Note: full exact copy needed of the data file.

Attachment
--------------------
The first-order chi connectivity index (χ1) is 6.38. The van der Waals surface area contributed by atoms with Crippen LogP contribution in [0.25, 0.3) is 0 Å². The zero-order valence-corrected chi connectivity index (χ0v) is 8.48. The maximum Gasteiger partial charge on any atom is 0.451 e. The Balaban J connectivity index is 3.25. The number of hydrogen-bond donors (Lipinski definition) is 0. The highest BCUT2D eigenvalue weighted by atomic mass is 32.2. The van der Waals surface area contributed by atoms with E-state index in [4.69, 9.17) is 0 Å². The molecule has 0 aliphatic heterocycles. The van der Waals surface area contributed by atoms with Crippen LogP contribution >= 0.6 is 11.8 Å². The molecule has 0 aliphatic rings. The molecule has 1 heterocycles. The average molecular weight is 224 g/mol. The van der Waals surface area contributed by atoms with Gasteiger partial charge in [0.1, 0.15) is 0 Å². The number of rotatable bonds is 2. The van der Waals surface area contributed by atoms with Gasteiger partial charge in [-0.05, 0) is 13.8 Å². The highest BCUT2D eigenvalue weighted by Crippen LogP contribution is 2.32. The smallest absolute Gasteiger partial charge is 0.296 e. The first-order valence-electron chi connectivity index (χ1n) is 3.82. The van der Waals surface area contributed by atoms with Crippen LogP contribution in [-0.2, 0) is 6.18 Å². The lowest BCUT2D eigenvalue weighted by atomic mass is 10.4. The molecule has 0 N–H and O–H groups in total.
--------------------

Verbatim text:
The first-order chi connectivity index (χ1) is 6.38. The van der Waals surface area contributed by atoms with Crippen LogP contribution in [0.25, 0.3) is 0 Å². The zero-order valence-corrected chi connectivity index (χ0v) is 8.48. The maximum Gasteiger partial charge on any atom is 0.451 e. The Balaban J connectivity index is 3.25. The number of hydrogen-bond donors (Lipinski definition) is 0. The highest BCUT2D eigenvalue weighted by atomic mass is 32.2. The van der Waals surface area contributed by atoms with E-state index in [4.69, 9.17) is 0 Å². The molecule has 0 aliphatic heterocycles. The van der Waals surface area contributed by atoms with Crippen LogP contribution >= 0.6 is 11.8 Å². The molecule has 0 aliphatic rings. The molecule has 1 heterocycles. The average molecular weight is 224 g/mol. The van der Waals surface area contributed by atoms with Gasteiger partial charge in [0.1, 0.15) is 0 Å². The number of rotatable bonds is 2. The van der Waals surface area contributed by atoms with Gasteiger partial charge in [-0.05, 0) is 13.8 Å². The highest BCUT2D eigenvalue weighted by Crippen LogP contribution is 2.32. The smallest absolute Gasteiger partial charge is 0.296 e. The first-order valence-electron chi connectivity index (χ1n) is 3.82. The van der Waals surface area contributed by atoms with Crippen LogP contribution in [-0.2, 0) is 6.18 Å². The lowest BCUT2D eigenvalue weighted by atomic mass is 10.4. The molecule has 0 N–H and O–H groups in total.